In a recent post I listed potential archetypes for the Bolles girl, including several obscure Hollywood starlets, and so today we see exhibit A, Edwina Booth. I learned about her in an entry on the excellent early cinema blog Allure. She struck me has having a real Bolles look about her, especially in these poses from the movie Trader Horn (1931). I've juxtaposed them along side the image they most remind me of, which happens to be one of the most scandalous of all Bolles' covers, from a 1933 issue of Stolen Sweets. The writer and illustrator, Francis "Smilby" Smith
described it thusly:
"An exceptionally fine but curiously disturbing image that, facially at least, has more than a touch of Lolita about it. The conflicting images-modesty and a steady open gaze-combine with the setting-a sense of the forbidden something suddenly illuminated within the depths of a cavern-to give this cover a strangely charged eroticism."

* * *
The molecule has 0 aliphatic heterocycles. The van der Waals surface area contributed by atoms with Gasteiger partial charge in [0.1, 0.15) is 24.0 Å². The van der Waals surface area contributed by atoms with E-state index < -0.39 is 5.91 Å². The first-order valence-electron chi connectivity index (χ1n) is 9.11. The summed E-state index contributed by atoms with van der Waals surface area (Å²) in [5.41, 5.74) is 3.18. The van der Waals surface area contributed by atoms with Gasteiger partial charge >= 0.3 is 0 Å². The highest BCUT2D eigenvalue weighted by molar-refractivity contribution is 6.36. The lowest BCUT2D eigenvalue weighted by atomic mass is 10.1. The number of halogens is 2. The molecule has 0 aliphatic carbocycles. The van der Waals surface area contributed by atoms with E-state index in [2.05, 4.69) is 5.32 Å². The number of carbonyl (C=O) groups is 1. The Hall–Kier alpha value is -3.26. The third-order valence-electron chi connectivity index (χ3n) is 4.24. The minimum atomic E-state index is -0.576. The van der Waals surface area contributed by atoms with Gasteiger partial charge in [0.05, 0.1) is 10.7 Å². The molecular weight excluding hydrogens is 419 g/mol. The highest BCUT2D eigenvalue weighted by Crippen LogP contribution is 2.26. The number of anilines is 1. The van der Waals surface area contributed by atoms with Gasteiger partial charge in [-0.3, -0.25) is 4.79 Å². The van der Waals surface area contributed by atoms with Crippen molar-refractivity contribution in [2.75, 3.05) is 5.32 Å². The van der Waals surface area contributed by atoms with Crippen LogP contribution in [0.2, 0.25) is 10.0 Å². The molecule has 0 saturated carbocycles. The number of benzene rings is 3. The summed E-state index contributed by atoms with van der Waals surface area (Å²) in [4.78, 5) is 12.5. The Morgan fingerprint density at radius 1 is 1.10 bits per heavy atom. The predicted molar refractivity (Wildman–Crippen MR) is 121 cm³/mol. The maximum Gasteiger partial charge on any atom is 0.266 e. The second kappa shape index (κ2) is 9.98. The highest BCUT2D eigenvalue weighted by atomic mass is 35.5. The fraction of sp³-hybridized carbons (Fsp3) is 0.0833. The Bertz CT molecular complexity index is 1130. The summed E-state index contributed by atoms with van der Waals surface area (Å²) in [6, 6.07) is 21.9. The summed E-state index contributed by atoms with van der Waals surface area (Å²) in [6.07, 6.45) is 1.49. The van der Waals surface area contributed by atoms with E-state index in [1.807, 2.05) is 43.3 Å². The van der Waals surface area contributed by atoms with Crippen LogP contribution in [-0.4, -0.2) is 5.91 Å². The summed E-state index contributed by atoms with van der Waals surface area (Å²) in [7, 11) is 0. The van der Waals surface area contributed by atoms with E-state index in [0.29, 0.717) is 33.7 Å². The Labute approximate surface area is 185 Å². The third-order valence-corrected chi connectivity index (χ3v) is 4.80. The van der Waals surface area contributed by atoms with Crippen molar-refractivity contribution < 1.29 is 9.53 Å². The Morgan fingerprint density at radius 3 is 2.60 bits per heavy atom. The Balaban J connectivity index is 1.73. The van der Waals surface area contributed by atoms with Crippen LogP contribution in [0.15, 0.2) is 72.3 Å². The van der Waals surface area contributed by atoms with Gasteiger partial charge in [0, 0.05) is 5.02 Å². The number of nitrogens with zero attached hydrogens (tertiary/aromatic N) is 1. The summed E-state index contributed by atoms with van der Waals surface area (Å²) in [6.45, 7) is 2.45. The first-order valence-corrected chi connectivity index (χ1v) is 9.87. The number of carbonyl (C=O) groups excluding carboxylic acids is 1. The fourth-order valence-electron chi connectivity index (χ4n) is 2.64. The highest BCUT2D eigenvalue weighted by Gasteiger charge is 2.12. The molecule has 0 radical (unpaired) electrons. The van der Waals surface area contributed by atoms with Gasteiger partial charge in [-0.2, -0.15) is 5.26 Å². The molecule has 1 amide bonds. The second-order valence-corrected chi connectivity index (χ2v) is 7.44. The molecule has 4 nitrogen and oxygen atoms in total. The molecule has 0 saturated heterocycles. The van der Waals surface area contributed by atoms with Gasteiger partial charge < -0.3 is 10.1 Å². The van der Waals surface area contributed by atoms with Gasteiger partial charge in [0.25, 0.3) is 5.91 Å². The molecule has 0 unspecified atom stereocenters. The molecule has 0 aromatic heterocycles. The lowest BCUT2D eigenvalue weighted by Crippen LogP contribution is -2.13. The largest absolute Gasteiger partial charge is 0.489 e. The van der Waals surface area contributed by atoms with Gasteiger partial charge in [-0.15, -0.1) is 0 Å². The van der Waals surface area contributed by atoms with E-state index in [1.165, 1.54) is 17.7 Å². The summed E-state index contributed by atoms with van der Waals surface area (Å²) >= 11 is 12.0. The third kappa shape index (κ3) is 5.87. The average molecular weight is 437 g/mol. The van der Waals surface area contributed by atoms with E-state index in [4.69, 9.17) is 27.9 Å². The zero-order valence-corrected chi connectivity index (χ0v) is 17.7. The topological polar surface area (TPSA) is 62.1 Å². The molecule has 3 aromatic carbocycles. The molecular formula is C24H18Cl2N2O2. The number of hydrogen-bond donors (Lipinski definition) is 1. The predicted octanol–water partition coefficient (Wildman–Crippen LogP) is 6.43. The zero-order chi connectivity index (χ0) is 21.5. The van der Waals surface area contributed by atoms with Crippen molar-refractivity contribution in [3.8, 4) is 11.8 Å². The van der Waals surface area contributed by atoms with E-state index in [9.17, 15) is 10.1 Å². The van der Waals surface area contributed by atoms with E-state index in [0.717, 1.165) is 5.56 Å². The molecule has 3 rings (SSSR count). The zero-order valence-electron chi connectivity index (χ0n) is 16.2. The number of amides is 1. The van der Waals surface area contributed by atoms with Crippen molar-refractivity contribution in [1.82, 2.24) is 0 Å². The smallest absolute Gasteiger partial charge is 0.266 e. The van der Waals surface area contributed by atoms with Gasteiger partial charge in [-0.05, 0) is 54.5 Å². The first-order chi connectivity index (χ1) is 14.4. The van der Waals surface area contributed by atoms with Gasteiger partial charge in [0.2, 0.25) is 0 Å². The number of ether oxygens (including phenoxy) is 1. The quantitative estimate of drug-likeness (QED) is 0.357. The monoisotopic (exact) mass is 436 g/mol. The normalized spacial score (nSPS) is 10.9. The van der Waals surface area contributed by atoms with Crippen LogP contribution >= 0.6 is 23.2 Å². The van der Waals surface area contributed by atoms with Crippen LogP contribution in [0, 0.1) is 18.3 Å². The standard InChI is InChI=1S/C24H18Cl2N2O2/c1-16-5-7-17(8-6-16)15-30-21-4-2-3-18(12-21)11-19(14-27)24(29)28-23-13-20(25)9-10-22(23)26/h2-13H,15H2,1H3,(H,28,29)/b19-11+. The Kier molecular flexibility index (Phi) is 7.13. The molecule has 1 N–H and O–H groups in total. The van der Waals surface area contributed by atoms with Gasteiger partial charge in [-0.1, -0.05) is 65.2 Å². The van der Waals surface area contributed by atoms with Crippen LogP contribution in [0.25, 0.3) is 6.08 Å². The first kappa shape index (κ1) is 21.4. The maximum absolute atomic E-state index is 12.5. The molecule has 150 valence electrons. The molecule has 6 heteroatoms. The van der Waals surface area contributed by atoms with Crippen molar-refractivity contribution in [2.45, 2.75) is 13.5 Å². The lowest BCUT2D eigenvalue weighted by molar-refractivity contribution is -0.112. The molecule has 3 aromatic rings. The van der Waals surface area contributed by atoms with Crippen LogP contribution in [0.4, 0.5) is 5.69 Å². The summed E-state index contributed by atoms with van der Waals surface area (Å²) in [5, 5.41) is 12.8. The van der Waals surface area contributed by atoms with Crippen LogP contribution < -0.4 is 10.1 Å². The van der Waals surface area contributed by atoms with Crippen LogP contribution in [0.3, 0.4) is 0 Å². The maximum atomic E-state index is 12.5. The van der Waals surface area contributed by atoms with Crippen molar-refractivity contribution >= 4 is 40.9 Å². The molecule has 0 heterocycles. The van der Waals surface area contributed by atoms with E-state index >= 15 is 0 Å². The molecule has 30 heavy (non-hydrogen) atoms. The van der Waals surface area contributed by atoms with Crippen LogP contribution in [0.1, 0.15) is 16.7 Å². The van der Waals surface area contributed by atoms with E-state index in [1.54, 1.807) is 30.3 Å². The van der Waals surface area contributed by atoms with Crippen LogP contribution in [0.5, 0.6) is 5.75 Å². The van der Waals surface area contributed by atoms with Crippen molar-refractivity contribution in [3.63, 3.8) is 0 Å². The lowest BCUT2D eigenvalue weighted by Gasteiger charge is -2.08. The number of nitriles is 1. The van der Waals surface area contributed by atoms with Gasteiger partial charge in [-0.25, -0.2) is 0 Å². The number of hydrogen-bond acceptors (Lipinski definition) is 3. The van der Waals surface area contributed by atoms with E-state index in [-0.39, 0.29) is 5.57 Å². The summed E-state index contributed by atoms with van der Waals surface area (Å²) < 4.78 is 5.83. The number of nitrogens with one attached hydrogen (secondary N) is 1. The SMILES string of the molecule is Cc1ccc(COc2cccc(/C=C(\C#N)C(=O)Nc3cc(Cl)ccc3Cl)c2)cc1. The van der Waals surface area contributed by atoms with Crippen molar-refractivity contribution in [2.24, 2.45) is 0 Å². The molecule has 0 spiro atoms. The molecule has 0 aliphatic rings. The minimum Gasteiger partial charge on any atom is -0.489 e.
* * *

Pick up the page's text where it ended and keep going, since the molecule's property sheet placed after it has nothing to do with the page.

Wow, that's a heavy load of psychological baggage to burden poor Edwina with. But Smith's insights illuminate a theme I'll be spending some time with in future posts, namely the conflicting and at times disturbing nature of Bolles' work which often juxtaposes clashing themes of innocence and eroticism, naivete and worldliness, and at his most base: classy versus trashy. In the latter case I'll present the example of two Bolles illustrations completed within weeks of each other, one a book cover for a story penned by a Pulitzer prize winner and the other the cover for a notorious smoosh mag which Robert Brown called a "classic erotic illusion," meaning if Bolles was foolish enough to sign it (he never signed any of them) he would have gotten himself hauled off to jail, a fate actually suffered by some of the magazine's staff. I truly wonder any other commercial illustrator's work-then or now-spanned such disparate cultural realms.